Alexander Wambach and Dr. Kevin Shafer, Sociology Department
The United States has experienced a greying of divorce over the last 25 years. During this period, the divorce rate among couples aged 50 and older doubled, and almost 25 percent of divorces that took place in 2010 involved someone 50 years of age or older (Brown and Lin 2013). Many of these older divorcing couples are likely to have children who are already adults at the time the divorce takes place. Qualitative evidence indicates the adult children of late-life divorce are negatively impacted in some way (Greenwood 2012). I hypothesized that adults who have a parent that is recently divorced will score higher on a depression scale than those who do not.
In order to test my hypothesis, I used data from the National Longitudinal Survey of Youth 1997 cohort (NLSY97), which is a biannual survey of more than 9,000 U.S. residents who were between the ages of 14 and 18 in 1997. In the data, I differentiated between respondents who had never experienced parental divorce, those who had experienced parental divorce in childhood, and those who had experienced parental divorce after they turned 18. I then used statistical models to test my hypothesis, including controls for gender, income, education and race.
Of the 6,978 adults surveyed in my study, over 400 had experienced a parental divorce after turning 18. On average, this group did have higher scores on a depression scale compared to people who never experienced parental divorce, a difference that is statistically significant based on the results of a simple one way t-test. However, regression analysis that controls for other variables like race, gender, and socioeconomic status reduces parental divorce in adulthood to non-significance as an explanation for higher scores on the NLSY97 depression scale.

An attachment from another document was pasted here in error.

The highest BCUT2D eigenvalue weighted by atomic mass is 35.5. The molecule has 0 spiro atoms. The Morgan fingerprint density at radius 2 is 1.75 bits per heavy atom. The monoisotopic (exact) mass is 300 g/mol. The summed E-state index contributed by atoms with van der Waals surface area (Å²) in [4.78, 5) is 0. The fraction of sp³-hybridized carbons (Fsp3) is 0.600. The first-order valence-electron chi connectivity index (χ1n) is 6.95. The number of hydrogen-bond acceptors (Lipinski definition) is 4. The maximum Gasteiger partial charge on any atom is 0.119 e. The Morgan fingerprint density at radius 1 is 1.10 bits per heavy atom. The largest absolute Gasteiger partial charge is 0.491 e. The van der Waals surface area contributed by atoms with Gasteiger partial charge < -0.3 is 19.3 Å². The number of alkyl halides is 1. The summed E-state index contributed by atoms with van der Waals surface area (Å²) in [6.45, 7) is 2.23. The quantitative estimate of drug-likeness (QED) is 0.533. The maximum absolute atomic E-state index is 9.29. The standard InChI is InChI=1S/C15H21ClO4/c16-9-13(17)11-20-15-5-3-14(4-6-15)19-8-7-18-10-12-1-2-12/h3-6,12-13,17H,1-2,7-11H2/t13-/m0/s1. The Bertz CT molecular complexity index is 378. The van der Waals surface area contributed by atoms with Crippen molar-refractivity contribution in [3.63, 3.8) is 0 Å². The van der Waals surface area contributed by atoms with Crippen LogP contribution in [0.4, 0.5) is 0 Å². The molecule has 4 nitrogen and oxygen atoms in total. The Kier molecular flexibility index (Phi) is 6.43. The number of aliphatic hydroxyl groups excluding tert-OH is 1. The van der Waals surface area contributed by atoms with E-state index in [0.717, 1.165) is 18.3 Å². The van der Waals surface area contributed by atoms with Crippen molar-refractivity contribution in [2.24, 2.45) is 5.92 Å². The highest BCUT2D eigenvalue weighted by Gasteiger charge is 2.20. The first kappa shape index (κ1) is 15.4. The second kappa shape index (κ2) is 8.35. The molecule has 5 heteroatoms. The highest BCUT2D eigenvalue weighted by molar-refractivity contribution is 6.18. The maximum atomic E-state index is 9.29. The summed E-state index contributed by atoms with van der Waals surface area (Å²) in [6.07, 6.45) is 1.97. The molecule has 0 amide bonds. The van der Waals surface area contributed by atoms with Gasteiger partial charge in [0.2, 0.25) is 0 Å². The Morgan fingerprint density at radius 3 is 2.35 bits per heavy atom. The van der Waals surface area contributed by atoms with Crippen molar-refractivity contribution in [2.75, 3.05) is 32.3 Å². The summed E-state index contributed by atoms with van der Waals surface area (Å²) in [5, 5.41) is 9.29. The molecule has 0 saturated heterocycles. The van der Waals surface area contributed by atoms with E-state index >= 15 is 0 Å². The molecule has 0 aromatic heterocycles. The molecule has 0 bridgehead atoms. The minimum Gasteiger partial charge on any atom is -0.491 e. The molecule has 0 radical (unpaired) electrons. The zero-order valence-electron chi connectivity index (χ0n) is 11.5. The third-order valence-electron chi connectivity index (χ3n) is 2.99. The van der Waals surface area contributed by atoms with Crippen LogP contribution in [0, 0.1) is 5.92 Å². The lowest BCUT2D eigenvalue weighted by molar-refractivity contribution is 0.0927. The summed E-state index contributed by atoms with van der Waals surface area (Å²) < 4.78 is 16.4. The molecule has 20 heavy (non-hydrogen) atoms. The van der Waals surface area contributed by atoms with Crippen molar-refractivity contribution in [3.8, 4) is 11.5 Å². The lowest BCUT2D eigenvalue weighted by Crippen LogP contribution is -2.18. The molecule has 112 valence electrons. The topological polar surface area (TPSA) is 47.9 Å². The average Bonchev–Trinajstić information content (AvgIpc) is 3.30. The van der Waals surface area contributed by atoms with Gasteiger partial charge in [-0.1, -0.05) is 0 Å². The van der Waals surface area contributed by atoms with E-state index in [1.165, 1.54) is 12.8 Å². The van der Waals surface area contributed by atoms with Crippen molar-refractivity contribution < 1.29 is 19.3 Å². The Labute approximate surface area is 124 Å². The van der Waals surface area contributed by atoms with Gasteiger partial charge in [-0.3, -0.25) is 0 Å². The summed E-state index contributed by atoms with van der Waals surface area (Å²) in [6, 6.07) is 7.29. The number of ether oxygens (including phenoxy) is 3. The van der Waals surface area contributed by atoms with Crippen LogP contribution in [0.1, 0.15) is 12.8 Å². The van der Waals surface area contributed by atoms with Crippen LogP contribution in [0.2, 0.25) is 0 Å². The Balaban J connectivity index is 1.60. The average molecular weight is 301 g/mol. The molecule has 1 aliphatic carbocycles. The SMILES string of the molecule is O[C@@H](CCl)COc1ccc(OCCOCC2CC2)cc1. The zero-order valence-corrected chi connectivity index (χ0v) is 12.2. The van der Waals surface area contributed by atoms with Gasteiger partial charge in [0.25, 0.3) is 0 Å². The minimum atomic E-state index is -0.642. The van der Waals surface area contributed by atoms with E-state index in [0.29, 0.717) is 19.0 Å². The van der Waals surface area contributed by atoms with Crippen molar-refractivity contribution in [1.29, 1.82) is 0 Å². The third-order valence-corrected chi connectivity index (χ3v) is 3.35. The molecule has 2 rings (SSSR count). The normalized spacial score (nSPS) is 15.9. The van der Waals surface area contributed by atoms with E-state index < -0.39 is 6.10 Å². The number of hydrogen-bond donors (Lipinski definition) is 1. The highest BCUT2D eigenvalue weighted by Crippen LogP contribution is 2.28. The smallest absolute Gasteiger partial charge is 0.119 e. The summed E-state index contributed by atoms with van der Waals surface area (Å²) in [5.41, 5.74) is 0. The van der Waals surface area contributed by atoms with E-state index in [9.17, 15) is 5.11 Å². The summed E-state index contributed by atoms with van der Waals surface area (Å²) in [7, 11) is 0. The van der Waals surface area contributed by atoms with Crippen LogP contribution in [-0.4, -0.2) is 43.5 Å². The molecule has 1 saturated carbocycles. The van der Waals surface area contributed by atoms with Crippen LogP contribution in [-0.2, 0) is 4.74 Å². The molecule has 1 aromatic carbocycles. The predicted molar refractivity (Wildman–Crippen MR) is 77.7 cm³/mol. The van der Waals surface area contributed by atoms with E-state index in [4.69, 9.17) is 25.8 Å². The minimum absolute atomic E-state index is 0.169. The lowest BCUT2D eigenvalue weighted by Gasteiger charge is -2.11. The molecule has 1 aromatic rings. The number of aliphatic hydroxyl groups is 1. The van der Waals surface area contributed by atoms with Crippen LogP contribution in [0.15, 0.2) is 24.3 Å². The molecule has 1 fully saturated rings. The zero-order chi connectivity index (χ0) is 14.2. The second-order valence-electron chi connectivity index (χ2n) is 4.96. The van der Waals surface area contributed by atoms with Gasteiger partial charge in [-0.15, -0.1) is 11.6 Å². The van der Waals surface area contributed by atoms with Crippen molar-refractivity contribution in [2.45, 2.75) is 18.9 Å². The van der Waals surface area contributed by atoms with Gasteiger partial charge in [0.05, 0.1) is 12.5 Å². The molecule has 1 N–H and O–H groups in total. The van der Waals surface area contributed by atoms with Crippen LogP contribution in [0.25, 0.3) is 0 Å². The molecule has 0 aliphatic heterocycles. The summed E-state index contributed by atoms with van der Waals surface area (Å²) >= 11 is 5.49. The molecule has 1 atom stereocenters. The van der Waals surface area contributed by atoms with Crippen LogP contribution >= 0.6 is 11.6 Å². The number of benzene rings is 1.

My results indicate a somewhat complicated relationship between late-life parental divorce and the mental health of the adult children of divorcing parents. It appears that there is a significant difference in depression scale scores between respondents who had experienced parental divorce in adulthood and those who had not, but controlling for other variables revealed that this relationship might be spurious. In other words, the relationship between depression scores and late-life parental divorce is probably caused by a third factor. This is good news for adult children of divorce because this is a small piece of evidence that shows that there may be ways to mitigate some of the psychological distress that surrounds parental divorce. There are some limitations to this study that need to be taken into account. First, the depression scale included in NLSY97 data uses only 5 questions, making it an extremely imprecise measure of mental health. Additionally, I used a question asking if respondents’ parents divorced in the last 5 years, which is also a very imprecise way to measure my primary independent variable. While this research represents my best work, I believe that these limitations are serious, and my results should be interpreted with caution.
The effects of late-life parental divorce on adult children have been, until recently, largely ignored. This study examines the potential effects of parental divorce on the mental health of adult children in terms of scores on a depression scale. Because the results of my study indicate that a third variable mediates the relationship between parental divorce and depression, more research must be done. Using different data sets to serve as comparisons, I hope to explore possible mediating variables that explain the relationship between divorce and depression in adult children of divorcing parents. I also hope to find data that include more precise ways to measure my primary independent and dependent variables, which will increase the confidence that I have in my results.
Brown, Susan L., and I-F Lin. 2012. “The Gray Divorce Revolution: Rising Divorce among Middle-Aged and Older Adults, 1990-2010.” The Journals of Gerontology: Series B: Psychological Sciences and Social Sciences 67(6):731-741. doi: 10.1093/geronb/gbs089.
Greenwood, Joleen L. 2012. “Parentchild Relationships in the Context of a Mid- to Late-Life Parental Divorce.” Journal of Divorce & Remarriage 53(1):1-17. doi: 10.1080/10502556.2012.635959.